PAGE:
Chile does a great job too. Their Sauvignon Blancs are second to none, except to Sancerre and Marlborough, and Pouilly Fume. And…just kidding.  Casas del Bosque is a gem of a finding at 17 dollars. Firm fruit, impeccable acidity (Impeccable. Im starting to sound like Bobby Parker) and 90 WE points make my point. Brilliant. Veramonte and Errazuriz make truly good stuff under 15 dollars. They will shine any night at any party.

Malbec comes next. Er, I meant to say, Argentina. Who would’ve thought they can make anything other than red? Well, think again. Mapema (the only thing going against this delicious wine is its name. And its price @ $21) is a big surprise. Ripe fruit weaved into the firm acidic frame, this Sauvingon Blanc is a sign of better whites to come from Mendoza. And from further north in the country. Paula is another solid Sauv Blanc, leaner on the fruit and with remarkable, kiwi-esque acidity. Trophee winner Pascual Toso, after delighting us with Cab Sauvs and Malbecs, makes a pretty decent SauvBlanc for 13 dollars. And a solid rose, although, that is another matter.

How to finish this without a mention of California? With a touch of oak, Grgich makes a simply beautiful Fumee Blanc. Beautiful, memorable, remarkable. The similarly lightly oaked Supery comes close. And for those with deeper pockets, don’t let the summer go by without trying the superb Spring Mountain Sauvignon Blanc. We’ll taste vicariously through you.

Salud!

Languedoc Wine Tasting in Burnaby Heights / SOLD OUT. Thank You All!

June 30, 2010

Chez Meme Baguette Bistro and wine apassionado Ivan Loyola (winecouver) announce a soiree of French wine, food and fun.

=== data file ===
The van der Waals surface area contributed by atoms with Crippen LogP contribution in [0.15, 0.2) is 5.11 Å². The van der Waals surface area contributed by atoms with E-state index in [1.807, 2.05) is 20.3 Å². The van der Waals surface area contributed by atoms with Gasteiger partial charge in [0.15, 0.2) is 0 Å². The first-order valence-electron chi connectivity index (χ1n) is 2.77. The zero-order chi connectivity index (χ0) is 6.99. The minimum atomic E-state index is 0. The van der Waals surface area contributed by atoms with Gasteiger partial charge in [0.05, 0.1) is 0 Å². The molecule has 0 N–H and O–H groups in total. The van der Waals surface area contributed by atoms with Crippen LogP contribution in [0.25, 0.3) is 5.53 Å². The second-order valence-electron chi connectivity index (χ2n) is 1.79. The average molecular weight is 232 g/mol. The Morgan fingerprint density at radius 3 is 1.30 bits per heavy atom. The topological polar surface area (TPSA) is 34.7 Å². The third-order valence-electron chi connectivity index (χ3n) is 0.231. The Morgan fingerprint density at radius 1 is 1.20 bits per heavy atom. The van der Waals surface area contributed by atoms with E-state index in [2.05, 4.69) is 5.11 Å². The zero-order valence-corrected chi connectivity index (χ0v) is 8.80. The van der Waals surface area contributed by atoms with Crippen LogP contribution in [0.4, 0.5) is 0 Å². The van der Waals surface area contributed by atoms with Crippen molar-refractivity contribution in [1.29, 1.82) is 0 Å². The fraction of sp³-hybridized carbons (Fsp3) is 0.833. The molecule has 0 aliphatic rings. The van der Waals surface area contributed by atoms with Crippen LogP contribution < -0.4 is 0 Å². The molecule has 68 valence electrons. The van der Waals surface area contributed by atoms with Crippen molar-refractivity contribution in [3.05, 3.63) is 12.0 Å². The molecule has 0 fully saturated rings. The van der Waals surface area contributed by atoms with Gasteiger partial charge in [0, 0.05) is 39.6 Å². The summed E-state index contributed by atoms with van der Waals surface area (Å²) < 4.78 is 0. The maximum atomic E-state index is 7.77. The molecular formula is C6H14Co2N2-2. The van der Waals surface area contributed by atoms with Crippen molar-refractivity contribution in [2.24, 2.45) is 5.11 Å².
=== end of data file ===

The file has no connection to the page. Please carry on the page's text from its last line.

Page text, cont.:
When: Thursday, July 15, 2010

Time: 7:00pm – 8:30pm

Where: Chez Meme Baguette Bistro

4016 Hastings Street Burnaby, BC V5C (Hastings and Gilmore)

Burnaby, BC

Contact: Tel. 778 322 7701 or 604 299 1141

Languedoc, in Southern France, is one of the most exciting appellations for great wine of distinct character and good value. Come join us to explore whites, reds and roses paired with a sampler of French dishes. Wine apassionado Ivan Loyola will guide you through the regions and wines, while the Bistro staff will give insights into French cuisine. There will be a draw to win a French chef knife and a bottle of wine. Tickets $35. Please RSVP as seats are limited.

Menu:

Sliced baguette with brie, poached pears and toasted walnuts

Smoked salmon with dill cream cheese wrapped in crepe

Albacore seared tuna with lemon caper mayo light grenache

ratatouille mousse

Confit de Canard (duck)

Lamb shanks sliders

Chocolate dessert

Wines:

Blanquette de Limoux Sparkling

Chateau de la Galiniere Rose

Lulu B Chardonnay

Domaine de Nizas Rouge

Moulin de Gassac Guilhem Grenache Syrah

Chateau de Camplezans Syrah

Chapoutier Banyuls

To buy tickets visit the Bistro (604 299 1141) or buy online at

www.localwineevents.com

Fried Rice for the Lazy Single

May 11, 2010

Yawn. My first two days off in a row after 3 weeks of work.  Much needed. One-day breaks dont cut it. My fridge looks scarily empty. And I dont have any desire to shed my pijamas and get out grocery shopping. Bread? none. Meats? Zip. All I see is a couple free range eggs, wilting green onions, a red onion starting to desiccate, garlic, fresh ginger and half a red bell pepper. On the counter the rice cooker sits next to a half full bottle of light soy sauce. Together they look like a postmodern  still life painting. Is it possible that there be some left over rice? Yes! some white, fluffly basmati I made yesterday morning survived to see this day. So, time for brunch.

Drink choices: there is a handful of coffee beans ready for grinding. And with sunlight flooding my second floor kitchen, I look again at the fridge. I know what’s in there. A bottle of J.P Chenet bubbly Rose (15.99 at Everything Wine) and a bottle of Joseph Drathen Mosel Riesling (12.99). No. It’s too early. So the coffee gets brewed, the onions, peppers, green onions chopped and sauteed in vegetable oil with chopped fresh ginger and garlic on medium high heat. When they look tender, a few dashes of soy sauce, a cup and a half of rice joins the fray, so do the eggs and I stir until the latter look ready.